I don't think it's yotzei min hatamei if the only tamei in it is microscopic.
But I think the question revolves around that recurring theme.


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Date: Wed, 20 Jul 2005 16:26:52 -0700
From: Daniel Israel <israel@email.arizona.edu>
Re: [hirhurim] [Hirhurim - Musings] Studying From Old Tests

Gil Student wrote:
> A year or two ago, on a private e-mail list, I stated that I did
> not think there is anything wrong with collecting old tests that
> a teacher has given and studying from them, even if the teacher is
> known to regive old tests. Others, however, considered it unethical.

I would just note that in my experience many Professors, at least,
are aware of this practice and often sanction it. In my department the
graduate qualifying exams for the last several years are on file in the
department office and can be checked out. In such a case I would think
that it wouldn't even be a midos chasidus not to make use of such aids.

Daniel M. Israel
Dept. of Aerospace & Mechanical Engineering

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Date: Wed, 20 Jul 2005 20:16:04 -0400
From: Micha Berger <micha@aishdas.org>
Re: [YGB] Daf Halachah - Shabbos 73b

On Mon, Jul 18, 2005 at 02:20:17PM +0200, saul mashbaum wrote:
: IMHO, RMB's hypothesis "lemaaseh the gezeirah was made WRT Shabbos and
: not YK or other Yom Tov" seems most reasonable. If, however, we accept
: the premise that the issur achila of YK removes the inclination to pluck
: the fruit, then this should apply bein b'chol bein b'Shabbat.

Why is there a gezeira on some things, and not on something else that
seems to us far more likely to lead to cheit? I therefore surmize that
gezeiros were in reaction to actual violations, rather than chazal's risk
analysis. This reduces my question to asking qashas (qushyos) on a maaseh.

But it would work a lot better if someone actually says this. Anyone
heard of such an idea?


Micha Berger             "Fortunate indeed, is the man who takes
micha@aishdas.org        exactly the right measure of himself,  and
http://www.aishdas.org   holds a just balance between what he can
Fax: (270) 514-1507      acquire and what he can use." - Peter Latham

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Date: Wed, 20 Jul 2005 20:16:57 -0400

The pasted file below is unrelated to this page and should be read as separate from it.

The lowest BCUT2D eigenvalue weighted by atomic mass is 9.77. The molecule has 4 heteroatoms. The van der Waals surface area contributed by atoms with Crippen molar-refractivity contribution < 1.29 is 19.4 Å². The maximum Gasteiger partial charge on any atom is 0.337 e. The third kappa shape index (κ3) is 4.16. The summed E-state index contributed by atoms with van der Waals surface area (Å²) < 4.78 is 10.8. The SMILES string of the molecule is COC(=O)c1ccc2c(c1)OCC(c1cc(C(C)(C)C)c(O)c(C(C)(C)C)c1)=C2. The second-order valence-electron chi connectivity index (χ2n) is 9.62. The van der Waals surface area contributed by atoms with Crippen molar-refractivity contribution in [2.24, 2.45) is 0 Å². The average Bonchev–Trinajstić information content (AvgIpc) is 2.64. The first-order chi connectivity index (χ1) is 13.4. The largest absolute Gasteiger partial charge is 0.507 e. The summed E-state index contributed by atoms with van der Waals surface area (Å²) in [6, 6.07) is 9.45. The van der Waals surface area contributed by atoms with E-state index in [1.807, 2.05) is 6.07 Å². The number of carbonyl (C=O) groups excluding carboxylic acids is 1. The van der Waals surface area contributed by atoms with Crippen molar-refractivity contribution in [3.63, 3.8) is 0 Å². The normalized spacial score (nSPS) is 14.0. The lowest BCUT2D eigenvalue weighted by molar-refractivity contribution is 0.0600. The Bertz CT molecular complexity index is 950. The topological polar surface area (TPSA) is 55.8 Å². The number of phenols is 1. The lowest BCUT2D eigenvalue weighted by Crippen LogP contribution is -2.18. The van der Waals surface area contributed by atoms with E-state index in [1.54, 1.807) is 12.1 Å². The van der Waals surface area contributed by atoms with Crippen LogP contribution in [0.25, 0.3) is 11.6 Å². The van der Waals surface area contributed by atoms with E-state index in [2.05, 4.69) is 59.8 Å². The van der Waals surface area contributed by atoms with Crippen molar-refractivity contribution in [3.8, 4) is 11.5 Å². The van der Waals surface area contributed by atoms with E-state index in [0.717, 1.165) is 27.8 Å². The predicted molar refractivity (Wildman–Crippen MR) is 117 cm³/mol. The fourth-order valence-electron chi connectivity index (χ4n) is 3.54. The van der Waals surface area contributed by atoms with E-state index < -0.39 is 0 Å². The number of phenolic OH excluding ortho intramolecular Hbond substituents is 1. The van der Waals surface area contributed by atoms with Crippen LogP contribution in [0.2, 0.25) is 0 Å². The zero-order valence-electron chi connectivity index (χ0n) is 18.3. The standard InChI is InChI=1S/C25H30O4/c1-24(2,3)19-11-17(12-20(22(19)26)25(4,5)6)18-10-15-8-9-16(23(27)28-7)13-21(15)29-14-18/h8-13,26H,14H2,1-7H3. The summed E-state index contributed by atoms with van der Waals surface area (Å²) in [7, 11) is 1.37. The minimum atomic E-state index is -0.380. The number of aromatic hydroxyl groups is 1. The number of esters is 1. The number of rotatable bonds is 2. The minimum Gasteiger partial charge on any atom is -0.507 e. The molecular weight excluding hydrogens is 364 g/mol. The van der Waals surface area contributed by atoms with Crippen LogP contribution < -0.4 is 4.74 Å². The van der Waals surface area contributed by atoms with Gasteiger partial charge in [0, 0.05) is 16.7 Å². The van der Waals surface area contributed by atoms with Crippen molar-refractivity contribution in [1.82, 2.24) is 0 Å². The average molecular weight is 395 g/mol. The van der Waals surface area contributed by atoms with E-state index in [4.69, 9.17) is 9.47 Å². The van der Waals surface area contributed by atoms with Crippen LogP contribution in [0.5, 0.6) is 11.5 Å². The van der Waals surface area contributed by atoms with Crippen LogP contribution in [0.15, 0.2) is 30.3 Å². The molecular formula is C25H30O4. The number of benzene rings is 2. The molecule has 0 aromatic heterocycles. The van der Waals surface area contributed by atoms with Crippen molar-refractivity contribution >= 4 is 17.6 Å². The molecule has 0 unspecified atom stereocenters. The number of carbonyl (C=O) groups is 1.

From: Shaya Potter <spotter@yucs.org>
Re: Pareve cultured meat????

On Wed, 2005-07-20 at 17:17 -0400, Micha Berger wrote:
> R' Prof. Aryeh A. Frimer wrote:
>> Is anyone aware of any discussion of the kashrut of this sort of "meat"?
>> Would kol haYotsei min haTame tamei apply here? Would this meat truly
>> be fleishig?

> It would at least have to be treated as fleishig for mar'is ayin reasons.

so why not do the same thing all the yeshivot did w/ the Soy Dogs,
put up a big sign that says "these hotdogs are made out of soy".

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Date: Wed, 20 Jul 2005 21:25:09 -0400
From: Saul Guberman <saulguberman@gmail.com>
Re: Pareve cultured meat????

On 7/20/05, Micha Berger <micha@aishdas.org> wrote:
> It would at least have to be treated as fleishig for mar'is ayin reasons.

> I don't think it's yotzei min hatamei if the only tamei in it is microscopic.
> But I think the question revolves around that recurring theme.

I was thinking along the same line but kosher "sausage" & "bacon"
is dairy. They look, taste & are used as sausage & bacon. They do
have the word veggie as a prefix. There will have to be some sort of
labeling for this product.

Are Yves Veggie Cuisine Kosher?
Yves Veggie Cuisine products are certified as Kosher Dairy which means
that our products either contain dairy or are made from ingredients that
are pareve but are made on the same equipment that is used for dairy
production. Our Kosher Dairy certification is provided by the Union of
Orthodox Congregations of America (Orthodox Union) and our equipment
cleaning procedures are fully compliant with their requirements to ensure